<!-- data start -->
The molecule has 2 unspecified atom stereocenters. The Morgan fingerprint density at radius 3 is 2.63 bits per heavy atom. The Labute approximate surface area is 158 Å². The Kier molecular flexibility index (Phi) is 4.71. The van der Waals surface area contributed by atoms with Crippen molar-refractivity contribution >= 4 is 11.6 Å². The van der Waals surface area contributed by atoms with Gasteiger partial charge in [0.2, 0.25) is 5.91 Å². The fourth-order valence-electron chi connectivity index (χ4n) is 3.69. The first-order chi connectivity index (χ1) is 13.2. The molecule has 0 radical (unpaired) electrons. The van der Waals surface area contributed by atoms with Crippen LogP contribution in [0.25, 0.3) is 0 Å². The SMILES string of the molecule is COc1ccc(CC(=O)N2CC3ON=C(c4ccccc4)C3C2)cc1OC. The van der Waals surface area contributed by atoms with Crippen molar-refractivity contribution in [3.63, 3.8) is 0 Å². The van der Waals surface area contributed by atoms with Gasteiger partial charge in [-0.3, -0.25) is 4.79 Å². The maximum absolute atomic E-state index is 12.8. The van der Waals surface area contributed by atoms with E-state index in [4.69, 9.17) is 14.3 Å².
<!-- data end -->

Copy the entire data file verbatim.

The molecule has 2 unspecified atom stereocenters. The Morgan fingerprint density at radius 3 is 2.63 bits per heavy atom. The Labute approximate surface area is 158 Å². The Kier molecular flexibility index (Phi) is 4.71. The van der Waals surface area contributed by atoms with Crippen molar-refractivity contribution >= 4 is 11.6 Å². The van der Waals surface area contributed by atoms with Gasteiger partial charge in [0.2, 0.25) is 5.91 Å². The fourth-order valence-electron chi connectivity index (χ4n) is 3.69. The first-order chi connectivity index (χ1) is 13.2. The molecule has 0 radical (unpaired) electrons. The van der Waals surface area contributed by atoms with Crippen LogP contribution in [0.25, 0.3) is 0 Å². The SMILES string of the molecule is COc1ccc(CC(=O)N2CC3ON=C(c4ccccc4)C3C2)cc1OC. The van der Waals surface area contributed by atoms with Crippen molar-refractivity contribution in [3.63, 3.8) is 0 Å². The van der Waals surface area contributed by atoms with Gasteiger partial charge in [-0.3, -0.25) is 4.79 Å². The maximum absolute atomic E-state index is 12.8. The van der Waals surface area contributed by atoms with E-state index in [4.69, 9.17) is 14.3 Å².